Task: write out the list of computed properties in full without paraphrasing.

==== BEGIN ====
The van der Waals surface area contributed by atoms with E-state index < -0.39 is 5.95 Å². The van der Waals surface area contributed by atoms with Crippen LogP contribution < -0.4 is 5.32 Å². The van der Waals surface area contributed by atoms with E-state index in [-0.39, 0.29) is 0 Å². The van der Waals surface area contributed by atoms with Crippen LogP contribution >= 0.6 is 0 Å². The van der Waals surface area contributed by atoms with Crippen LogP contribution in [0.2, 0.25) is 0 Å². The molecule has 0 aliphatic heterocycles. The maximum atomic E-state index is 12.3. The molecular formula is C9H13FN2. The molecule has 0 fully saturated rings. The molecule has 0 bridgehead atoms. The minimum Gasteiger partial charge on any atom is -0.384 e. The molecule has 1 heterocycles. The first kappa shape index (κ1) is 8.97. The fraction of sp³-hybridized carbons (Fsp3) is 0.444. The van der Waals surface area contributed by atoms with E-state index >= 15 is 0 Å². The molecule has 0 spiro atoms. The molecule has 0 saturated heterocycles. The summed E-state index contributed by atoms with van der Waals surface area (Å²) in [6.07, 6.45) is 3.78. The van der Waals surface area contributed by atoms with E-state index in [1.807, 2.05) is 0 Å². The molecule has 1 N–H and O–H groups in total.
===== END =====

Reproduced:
The van der Waals surface area contributed by atoms with E-state index < -0.39 is 5.95 Å². The van der Waals surface area contributed by atoms with Crippen LogP contribution < -0.4 is 5.32 Å². The van der Waals surface area contributed by atoms with E-state index in [-0.39, 0.29) is 0 Å². The van der Waals surface area contributed by atoms with Crippen LogP contribution >= 0.6 is 0 Å². The van der Waals surface area contributed by atoms with Crippen LogP contribution in [0.2, 0.25) is 0 Å². The molecule has 0 aliphatic heterocycles. The maximum atomic E-state index is 12.3. The molecular formula is C9H13FN2. The molecule has 0 fully saturated rings. The molecule has 0 bridgehead atoms. The minimum Gasteiger partial charge on any atom is -0.384 e. The molecule has 1 heterocycles. The first kappa shape index (κ1) is 8.97. The fraction of sp³-hybridized carbons (Fsp3) is 0.444. The van der Waals surface area contributed by atoms with E-state index >= 15 is 0 Å². The molecule has 0 spiro atoms. The molecule has 0 saturated heterocycles. The summed E-state index contributed by atoms with van der Waals surface area (Å²) in [6.07, 6.45) is 3.78. The van der Waals surface area contributed by atoms with E-state index in [1.807, 2.05) is 0 Å². The molecule has 1 N–H and O–H groups in total.